Tonawanda News — Google has become the window into the world outside our physical environs. It bears questioning, then, whether we want it to be as open and transparent as the metaphor implies or whether we want the ability to leave some of our less wholesome or more embarrassing moments in the past, where we would prefer they remain.
It's a question we've wrestled with here at the Tonawanda News and one newspapers and responsible Internet news outlets have been forced to address in some form or other.
Hardly a week goes by in this newsroom when we aren't contacted by someone who has been arrested, listed in our police blotter (sometimes years ago) and whose transgression now pops up when anyone from a blind date to a potential employer types their name in a website so ubiquitous its name is now a verb.
I sympathize, to a point, with people in this situation. The vast majority of arrests listed in our police blotter do not result in a criminal conviction. Most are relatively minor offenses. That means most people live a law-abiding life thereafter and the charges are dropped. Sometimes — most times, actually — paying your debt to society simply means not doing the bad thing again.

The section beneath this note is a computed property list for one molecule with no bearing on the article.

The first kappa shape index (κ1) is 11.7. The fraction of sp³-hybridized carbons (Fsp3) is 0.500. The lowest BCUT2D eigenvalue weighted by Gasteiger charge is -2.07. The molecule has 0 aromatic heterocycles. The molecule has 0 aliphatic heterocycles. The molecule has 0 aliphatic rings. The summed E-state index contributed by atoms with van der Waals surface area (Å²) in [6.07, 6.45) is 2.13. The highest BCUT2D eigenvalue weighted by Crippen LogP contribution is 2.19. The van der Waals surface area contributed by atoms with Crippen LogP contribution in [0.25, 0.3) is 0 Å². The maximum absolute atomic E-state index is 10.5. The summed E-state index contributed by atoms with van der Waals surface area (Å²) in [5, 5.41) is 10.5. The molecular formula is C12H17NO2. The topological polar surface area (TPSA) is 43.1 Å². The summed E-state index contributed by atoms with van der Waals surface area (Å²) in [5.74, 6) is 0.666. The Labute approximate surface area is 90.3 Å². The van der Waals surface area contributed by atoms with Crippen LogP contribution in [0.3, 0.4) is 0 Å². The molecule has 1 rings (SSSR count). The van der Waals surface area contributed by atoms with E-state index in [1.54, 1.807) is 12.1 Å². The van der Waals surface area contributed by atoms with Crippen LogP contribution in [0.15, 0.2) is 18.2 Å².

We must also acknowledge our own limitations as a media outlet. We publish arrests but given the drawn out nature of the court proceedings that follow we do not publish the court's eventual disposition as a matter of course. It would take the reporters here virtually all day to track down the various ends to every arrest listed in previous blotters. Practically speaking, it would be impossible.
To address this point locally, last year our newsroom amended our policy on police reports on our website. If someone who's been arrested would like us to append the arrest brief with a note about the case's disposition (usually that the charges were dismissed), we will do so if the person provides us with court documentation proving it.